What you see. The starting point for addressing any equine health related issue is your observation.


Dead Mouse, Bird or other Animal in Water Trough


You check your horse's water trough and notice a dead animal floating in it. What should you do?

Drinking water can be contaminated by carcasses of dead birds or other animals. Botulism is the primary risk. Botulism is likely fatal if not caught very early and treated aggressively. For that reason, it is worth taking this seriously.

Drain the water trough and clean it with dilute bleach to fresh water 1:10. Rinse well (ensuring all bleach is removed) before refilling it with fresh water. Dispose of or bury the carcass away from your horses and other animals. Wear gloves when you handle the carcass.

Illness resulting from this situation is very rare. However, it is still a good idea to monitor the horse carefully for several days following the cleaning of the water tank.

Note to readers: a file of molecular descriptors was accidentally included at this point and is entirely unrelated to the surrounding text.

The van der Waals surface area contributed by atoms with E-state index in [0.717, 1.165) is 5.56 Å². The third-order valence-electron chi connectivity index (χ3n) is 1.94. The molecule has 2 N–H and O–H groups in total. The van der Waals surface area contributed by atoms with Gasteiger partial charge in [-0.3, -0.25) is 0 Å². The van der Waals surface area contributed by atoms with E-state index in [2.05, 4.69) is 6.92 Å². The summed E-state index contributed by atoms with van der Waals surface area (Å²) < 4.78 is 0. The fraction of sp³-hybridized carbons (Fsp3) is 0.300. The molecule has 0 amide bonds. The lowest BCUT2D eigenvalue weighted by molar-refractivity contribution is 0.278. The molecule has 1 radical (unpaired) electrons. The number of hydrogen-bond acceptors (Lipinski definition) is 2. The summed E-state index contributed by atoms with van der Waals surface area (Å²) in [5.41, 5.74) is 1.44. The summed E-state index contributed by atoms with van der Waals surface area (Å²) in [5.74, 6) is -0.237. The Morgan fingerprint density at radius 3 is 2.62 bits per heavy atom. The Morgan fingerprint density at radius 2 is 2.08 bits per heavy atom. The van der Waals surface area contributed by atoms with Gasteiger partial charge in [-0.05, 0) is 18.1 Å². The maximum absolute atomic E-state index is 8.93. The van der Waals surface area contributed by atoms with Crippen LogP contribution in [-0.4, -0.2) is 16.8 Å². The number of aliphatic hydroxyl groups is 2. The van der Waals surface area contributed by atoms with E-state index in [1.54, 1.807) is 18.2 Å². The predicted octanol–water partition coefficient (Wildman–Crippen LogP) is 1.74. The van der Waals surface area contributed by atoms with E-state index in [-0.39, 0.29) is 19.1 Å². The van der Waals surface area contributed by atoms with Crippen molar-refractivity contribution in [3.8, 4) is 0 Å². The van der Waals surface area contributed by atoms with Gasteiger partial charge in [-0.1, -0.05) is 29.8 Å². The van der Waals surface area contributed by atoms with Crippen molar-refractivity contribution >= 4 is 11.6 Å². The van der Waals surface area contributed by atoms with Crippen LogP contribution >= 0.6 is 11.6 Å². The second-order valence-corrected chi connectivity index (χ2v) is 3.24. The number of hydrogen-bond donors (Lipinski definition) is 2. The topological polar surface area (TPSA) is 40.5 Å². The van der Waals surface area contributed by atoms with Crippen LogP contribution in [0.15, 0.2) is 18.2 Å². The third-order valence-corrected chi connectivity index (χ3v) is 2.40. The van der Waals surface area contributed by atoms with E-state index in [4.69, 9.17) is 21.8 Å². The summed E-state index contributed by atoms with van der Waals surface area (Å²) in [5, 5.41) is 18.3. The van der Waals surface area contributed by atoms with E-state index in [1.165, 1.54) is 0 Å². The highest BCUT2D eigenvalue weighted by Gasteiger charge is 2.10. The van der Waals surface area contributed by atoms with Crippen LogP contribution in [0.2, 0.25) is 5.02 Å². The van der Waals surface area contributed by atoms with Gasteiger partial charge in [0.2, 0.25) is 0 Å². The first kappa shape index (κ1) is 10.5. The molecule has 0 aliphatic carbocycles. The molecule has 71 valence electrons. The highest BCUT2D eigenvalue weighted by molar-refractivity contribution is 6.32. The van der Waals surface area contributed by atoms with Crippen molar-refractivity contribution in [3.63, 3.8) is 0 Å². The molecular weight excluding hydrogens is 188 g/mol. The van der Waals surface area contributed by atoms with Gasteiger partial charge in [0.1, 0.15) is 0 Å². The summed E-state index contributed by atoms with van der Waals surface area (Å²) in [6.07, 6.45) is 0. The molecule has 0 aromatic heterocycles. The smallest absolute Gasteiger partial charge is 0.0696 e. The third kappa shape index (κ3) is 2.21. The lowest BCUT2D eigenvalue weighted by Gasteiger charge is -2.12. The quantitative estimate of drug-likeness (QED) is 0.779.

• Code Green

    Contact Your Vet to Obtain Useful Advice & Resources
    • To discuss your equine's general health and management.

your role


What To Do

Wearing gloves, remove the dead animal from the trough. Drain and scrub the trough.

Assess your horse's general health using the Whole Horse Exam (WHE), paying particular attention to any signs of weakness or wobbliness (ataxia), or any abnormal behavior. Monitor attitude and appetite closely.

Call your vet immediately if you notice even a subtle problem, and tell them that you found a dead animal in the water trough.

What Not To Do

Do not ignore this problem. The potential risk of illness is small, but serious.

your vet's role

Your vet is unlikely to be involved unless you note a problem with an animal.
Questions Your Vet Might Ask:
  • Does the horse seem normal to you?
  • Do you think the horse's attitude and appetite are normal?
  • How did you clean the trough?
  • What are the results of the Whole Horse Exam (WHE)?

Diagnostics Your Vet May Perform

Figuring out the cause of the problem. These are tests or procedures used by your vet to determine what’s wrong.

Very Common
more diagnostics

Author: Doug Thal DVM Dipl. ABVP